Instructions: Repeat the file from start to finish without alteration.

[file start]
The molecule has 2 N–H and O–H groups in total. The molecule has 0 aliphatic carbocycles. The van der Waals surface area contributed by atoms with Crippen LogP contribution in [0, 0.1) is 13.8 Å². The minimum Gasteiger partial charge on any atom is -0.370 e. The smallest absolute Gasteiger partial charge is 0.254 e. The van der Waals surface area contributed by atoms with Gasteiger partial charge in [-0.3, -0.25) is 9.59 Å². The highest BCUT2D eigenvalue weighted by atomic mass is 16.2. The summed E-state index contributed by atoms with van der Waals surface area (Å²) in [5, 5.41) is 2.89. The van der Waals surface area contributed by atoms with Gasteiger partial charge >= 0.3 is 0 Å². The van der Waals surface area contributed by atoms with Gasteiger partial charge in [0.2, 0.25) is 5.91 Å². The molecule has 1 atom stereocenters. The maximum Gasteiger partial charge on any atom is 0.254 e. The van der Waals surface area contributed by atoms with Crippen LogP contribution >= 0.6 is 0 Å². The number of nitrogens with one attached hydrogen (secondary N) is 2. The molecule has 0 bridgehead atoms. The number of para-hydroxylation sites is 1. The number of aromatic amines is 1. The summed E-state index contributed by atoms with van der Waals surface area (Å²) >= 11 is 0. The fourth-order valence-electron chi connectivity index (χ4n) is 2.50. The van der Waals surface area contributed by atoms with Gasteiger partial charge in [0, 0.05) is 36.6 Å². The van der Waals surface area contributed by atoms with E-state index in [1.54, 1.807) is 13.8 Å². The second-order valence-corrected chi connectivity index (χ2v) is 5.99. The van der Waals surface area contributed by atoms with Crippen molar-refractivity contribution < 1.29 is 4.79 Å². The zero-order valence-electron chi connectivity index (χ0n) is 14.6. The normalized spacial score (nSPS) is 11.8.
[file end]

The molecule has 2 N–H and O–H groups in total. The molecule has 0 aliphatic carbocycles. The van der Waals surface area contributed by atoms with Crippen LogP contribution in [0, 0.1) is 13.8 Å². The minimum Gasteiger partial charge on any atom is -0.370 e. The smallest absolute Gasteiger partial charge is 0.254 e. The van der Waals surface area contributed by atoms with Gasteiger partial charge in [-0.3, -0.25) is 9.59 Å². The highest BCUT2D eigenvalue weighted by atomic mass is 16.2. The summed E-state index contributed by atoms with van der Waals surface area (Å²) in [5, 5.41) is 2.89. The van der Waals surface area contributed by atoms with Gasteiger partial charge >= 0.3 is 0 Å². The van der Waals surface area contributed by atoms with Gasteiger partial charge in [0.2, 0.25) is 5.91 Å². The molecule has 1 atom stereocenters. The maximum Gasteiger partial charge on any atom is 0.254 e. The van der Waals surface area contributed by atoms with Crippen LogP contribution >= 0.6 is 0 Å². The number of nitrogens with one attached hydrogen (secondary N) is 2. The molecule has 0 bridgehead atoms. The number of para-hydroxylation sites is 1. The number of aromatic amines is 1. The summed E-state index contributed by atoms with van der Waals surface area (Å²) >= 11 is 0. The fourth-order valence-electron chi connectivity index (χ4n) is 2.50. The van der Waals surface area contributed by atoms with Gasteiger partial charge in [0, 0.05) is 36.6 Å². The van der Waals surface area contributed by atoms with E-state index in [1.54, 1.807) is 13.8 Å². The second-order valence-corrected chi connectivity index (χ2v) is 5.99. The van der Waals surface area contributed by atoms with Crippen molar-refractivity contribution < 1.29 is 4.79 Å². The zero-order valence-electron chi connectivity index (χ0n) is 14.6. The normalized spacial score (nSPS) is 11.8.